True, the uses for whirlpools have grown. The portable Jacuzzi has been used with literally mixed results—to aerate fish tanks, wash silverware and defeather chickens. It has also been urged on readers of The Sensuous Woman as a "heavenly" means of self-gratification. Larger tanks and tubs are employed for every imaginable communal purpose, making them almost as popular with the counterculturists as with the staid gentry, and the whirlpool division of Jacuzzi Brothers, Jacuzzi Research, recently came out with a new "tub for two." At $1,500-plus for that model orders are backed up eight to 10 weeks.
Whether alone or in groups, people find something comforting, even womblike, about sitting in warm sloshing water. A year ago Norm Bloomfield, a CPA in Encino, Calif., joined a health club and was launched into a regular program of calisthenics topped off by a few minutes in the whirlpool. With an air of helplessness Bloomfield relates today, "Soon I was spending less and less time exercising, more and more time sitting in the Jacuzzi. Now when I go to the club, all I do is sit in the Jacuzzi. There's just something about it I like."
There is also something that makes pedestrians passing Jacuzzi's showroom on Manhattan's Third Avenue stop and gaze trancelike at the window display featuring water swirling in a tub. The hope, of course, is that they will be enticed to step inside and put themselves under the spell of Showroom Manager Karel Frohlich, a courtly, European-born concert violinist. Frohlich will rhapsodize that with a Jacuzzi whirlpool, "tiny exploding bubbles dance across the skin and burst against the body." He will promise that because the force of the water flow can be adjusted—ranging, in effect, from minuet to jitterbug—the Jacuzzi can either "help cure insomnia or perk you up." He will note helpfully that adjustments can also be made in the air-to-water mixture. And he will conclude, with a flourish, "The air corresponds to vitality, the water to our basic drives."
In his best-selling novel The Betsy, Harold Robbins included an ode to a portable Jacuzzi. "The water began to churn and sing its soothing song. I leaned my head back against the wall behind the tub and sighed." At the onset of Watergate, Richard Nixon installed a Jacuzzi tub in his White House bathroom. That tub has been inherited by Gerald Ford, who now has a second Jacuzzi in which to escape from the cares of state: the new swimming pool on the White House lawn has Jacuzzi inlets at the shallow end.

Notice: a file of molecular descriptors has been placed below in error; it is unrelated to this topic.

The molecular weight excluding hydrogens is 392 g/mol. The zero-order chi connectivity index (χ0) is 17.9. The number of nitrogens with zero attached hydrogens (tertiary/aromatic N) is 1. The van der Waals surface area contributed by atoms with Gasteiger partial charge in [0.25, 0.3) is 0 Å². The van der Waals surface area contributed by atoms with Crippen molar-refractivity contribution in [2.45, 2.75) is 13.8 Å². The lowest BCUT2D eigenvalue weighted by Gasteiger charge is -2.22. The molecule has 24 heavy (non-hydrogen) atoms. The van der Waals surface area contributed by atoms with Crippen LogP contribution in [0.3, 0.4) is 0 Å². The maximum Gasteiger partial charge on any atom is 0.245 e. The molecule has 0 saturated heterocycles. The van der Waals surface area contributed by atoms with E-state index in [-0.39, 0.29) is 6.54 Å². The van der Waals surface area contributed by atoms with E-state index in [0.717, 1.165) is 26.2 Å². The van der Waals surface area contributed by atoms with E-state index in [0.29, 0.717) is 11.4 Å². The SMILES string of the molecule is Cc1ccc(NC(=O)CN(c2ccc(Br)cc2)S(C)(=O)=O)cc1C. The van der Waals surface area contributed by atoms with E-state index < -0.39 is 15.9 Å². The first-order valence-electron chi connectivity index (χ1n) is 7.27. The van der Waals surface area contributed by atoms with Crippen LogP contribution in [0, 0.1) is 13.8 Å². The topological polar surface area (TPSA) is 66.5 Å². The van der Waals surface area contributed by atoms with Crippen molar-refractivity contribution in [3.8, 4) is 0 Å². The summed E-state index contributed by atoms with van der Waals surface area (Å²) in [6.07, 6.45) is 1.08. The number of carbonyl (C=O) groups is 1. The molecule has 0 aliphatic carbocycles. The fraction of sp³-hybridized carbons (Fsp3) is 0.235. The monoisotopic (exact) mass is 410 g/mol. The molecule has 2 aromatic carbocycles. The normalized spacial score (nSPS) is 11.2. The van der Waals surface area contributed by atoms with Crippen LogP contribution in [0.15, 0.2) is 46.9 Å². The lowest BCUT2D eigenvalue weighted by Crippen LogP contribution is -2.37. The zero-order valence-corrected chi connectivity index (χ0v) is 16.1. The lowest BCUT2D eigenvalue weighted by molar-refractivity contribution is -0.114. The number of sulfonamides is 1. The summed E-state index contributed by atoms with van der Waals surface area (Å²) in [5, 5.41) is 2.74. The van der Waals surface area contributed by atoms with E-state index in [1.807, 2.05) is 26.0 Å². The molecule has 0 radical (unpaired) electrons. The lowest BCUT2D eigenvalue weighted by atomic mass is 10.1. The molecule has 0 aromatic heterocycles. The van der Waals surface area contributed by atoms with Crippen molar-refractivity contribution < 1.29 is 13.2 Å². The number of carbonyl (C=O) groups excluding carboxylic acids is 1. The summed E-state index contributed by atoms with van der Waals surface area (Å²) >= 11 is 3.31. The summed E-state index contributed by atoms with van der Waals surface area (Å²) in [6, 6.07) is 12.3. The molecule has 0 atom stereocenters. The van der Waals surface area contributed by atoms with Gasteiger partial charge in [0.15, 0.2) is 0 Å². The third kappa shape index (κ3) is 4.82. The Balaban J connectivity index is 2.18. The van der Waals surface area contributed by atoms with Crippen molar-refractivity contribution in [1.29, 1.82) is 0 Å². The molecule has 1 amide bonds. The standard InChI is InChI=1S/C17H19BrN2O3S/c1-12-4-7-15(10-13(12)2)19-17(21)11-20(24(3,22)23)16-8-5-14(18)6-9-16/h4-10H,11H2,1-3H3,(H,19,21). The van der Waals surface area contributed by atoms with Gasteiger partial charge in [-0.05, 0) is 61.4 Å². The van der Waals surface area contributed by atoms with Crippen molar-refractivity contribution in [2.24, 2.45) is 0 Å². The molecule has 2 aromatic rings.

The physical and psychic benefits of whirlpool tend to get all mixed together, like so many of those exploding, dancing, bursting air bubbles. Take the case of people who use whirlpools primarily because aerating water exerts pressure against the body—six pounds per square inch—expecting to get "passive exercise" out of it. "You just sit there—the water does the swimming," is how Anthony Spas, a manufacturer, puts it. Dr. George Schroeter, a podiatrist, once claimed in a book called The Miracle Healing Power of Body Mechanics Therapy that half an hour in a whirlpool provides as much exercise as 18 holes of golf. If so, a 75-year-old Chicago widow named Pauline gets in 144 holes a day while wintering in Palm Springs; she spends four hours daily in the Sun-Spot Hotel's Jacuzzi, which is known as "Pauline's pool."
On the other hand, athletes ostensibly using whirlpools for physical therapy may really be soothing the savage breast. Running Back Ed Podolak of the Kansas City Chiefs immerses himself up to his shoulders in ice water for 10 minutes the first couple of days following a game, later in the week switching to hot whirlpool. Podolak's vision of everlasting bliss is one doubtlessly shared by many athletes. "When I finally get around to building a house for myself," Podolak confides, "I'm going to install a whirlpool. Every evening when I come home from work I'm going to open a beer. Then I'll lie in the whirlpool while I drink it."
The only question is whether Podolak, once his playing days are over, will break down and start referring to his cherished whirlpool as a Jacuzzi. It seems likely. And yet, when a fellow no longer has to worry about opposing linebackers—or the rubber duckies—who knows what might happen?